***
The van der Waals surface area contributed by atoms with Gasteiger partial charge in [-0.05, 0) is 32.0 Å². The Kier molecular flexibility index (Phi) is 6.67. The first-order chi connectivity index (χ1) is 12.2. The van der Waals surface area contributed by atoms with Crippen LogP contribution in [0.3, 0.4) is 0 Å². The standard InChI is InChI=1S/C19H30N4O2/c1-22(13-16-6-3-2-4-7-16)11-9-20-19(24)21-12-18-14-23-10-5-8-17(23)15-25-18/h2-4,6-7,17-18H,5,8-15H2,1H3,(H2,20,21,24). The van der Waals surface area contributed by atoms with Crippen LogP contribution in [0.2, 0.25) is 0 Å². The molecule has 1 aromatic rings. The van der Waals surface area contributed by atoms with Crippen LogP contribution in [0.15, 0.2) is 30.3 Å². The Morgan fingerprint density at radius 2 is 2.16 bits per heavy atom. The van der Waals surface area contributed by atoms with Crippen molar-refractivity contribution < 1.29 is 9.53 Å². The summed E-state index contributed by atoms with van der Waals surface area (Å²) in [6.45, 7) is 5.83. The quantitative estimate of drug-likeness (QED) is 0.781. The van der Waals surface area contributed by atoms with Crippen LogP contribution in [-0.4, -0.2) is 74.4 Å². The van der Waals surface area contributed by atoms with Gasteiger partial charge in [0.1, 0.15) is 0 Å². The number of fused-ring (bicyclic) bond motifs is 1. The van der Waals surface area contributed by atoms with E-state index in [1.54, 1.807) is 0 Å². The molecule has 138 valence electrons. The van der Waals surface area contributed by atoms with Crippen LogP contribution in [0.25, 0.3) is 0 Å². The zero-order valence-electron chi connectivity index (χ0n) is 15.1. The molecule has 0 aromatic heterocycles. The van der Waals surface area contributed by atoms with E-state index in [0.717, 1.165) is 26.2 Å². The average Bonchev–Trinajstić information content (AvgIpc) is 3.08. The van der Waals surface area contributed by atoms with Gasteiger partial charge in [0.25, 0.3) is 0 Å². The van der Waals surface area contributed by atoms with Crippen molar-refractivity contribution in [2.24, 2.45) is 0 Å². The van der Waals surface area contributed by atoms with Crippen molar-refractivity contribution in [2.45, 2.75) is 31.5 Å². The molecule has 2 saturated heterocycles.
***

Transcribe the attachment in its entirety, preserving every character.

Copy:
The van der Waals surface area contributed by atoms with Gasteiger partial charge in [-0.05, 0) is 32.0 Å². The Kier molecular flexibility index (Phi) is 6.67. The first-order chi connectivity index (χ1) is 12.2. The van der Waals surface area contributed by atoms with Crippen LogP contribution in [0.3, 0.4) is 0 Å². The standard InChI is InChI=1S/C19H30N4O2/c1-22(13-16-6-3-2-4-7-16)11-9-20-19(24)21-12-18-14-23-10-5-8-17(23)15-25-18/h2-4,6-7,17-18H,5,8-15H2,1H3,(H2,20,21,24). The van der Waals surface area contributed by atoms with Crippen LogP contribution in [0.2, 0.25) is 0 Å². The molecule has 1 aromatic rings. The van der Waals surface area contributed by atoms with Crippen LogP contribution in [0.15, 0.2) is 30.3 Å². The Morgan fingerprint density at radius 2 is 2.16 bits per heavy atom. The van der Waals surface area contributed by atoms with Crippen molar-refractivity contribution < 1.29 is 9.53 Å². The summed E-state index contributed by atoms with van der Waals surface area (Å²) in [6.45, 7) is 5.83. The quantitative estimate of drug-likeness (QED) is 0.781. The van der Waals surface area contributed by atoms with Crippen LogP contribution in [-0.4, -0.2) is 74.4 Å². The van der Waals surface area contributed by atoms with Gasteiger partial charge in [0.1, 0.15) is 0 Å². The number of fused-ring (bicyclic) bond motifs is 1. The van der Waals surface area contributed by atoms with E-state index in [1.54, 1.807) is 0 Å². The molecule has 138 valence electrons. The van der Waals surface area contributed by atoms with Crippen LogP contribution in [0.25, 0.3) is 0 Å². The zero-order valence-electron chi connectivity index (χ0n) is 15.1. The molecule has 0 aromatic heterocycles. The van der Waals surface area contributed by atoms with E-state index in [0.717, 1.165) is 26.2 Å². The average Bonchev–Trinajstić information content (AvgIpc) is 3.08. The van der Waals surface area contributed by atoms with Gasteiger partial charge in [0.25, 0.3) is 0 Å². The van der Waals surface area contributed by atoms with Crippen molar-refractivity contribution in [2.24, 2.45) is 0 Å². The van der Waals surface area contributed by atoms with Crippen molar-refractivity contribution in [2.45, 2.75) is 31.5 Å². The molecule has 2 saturated heterocycles.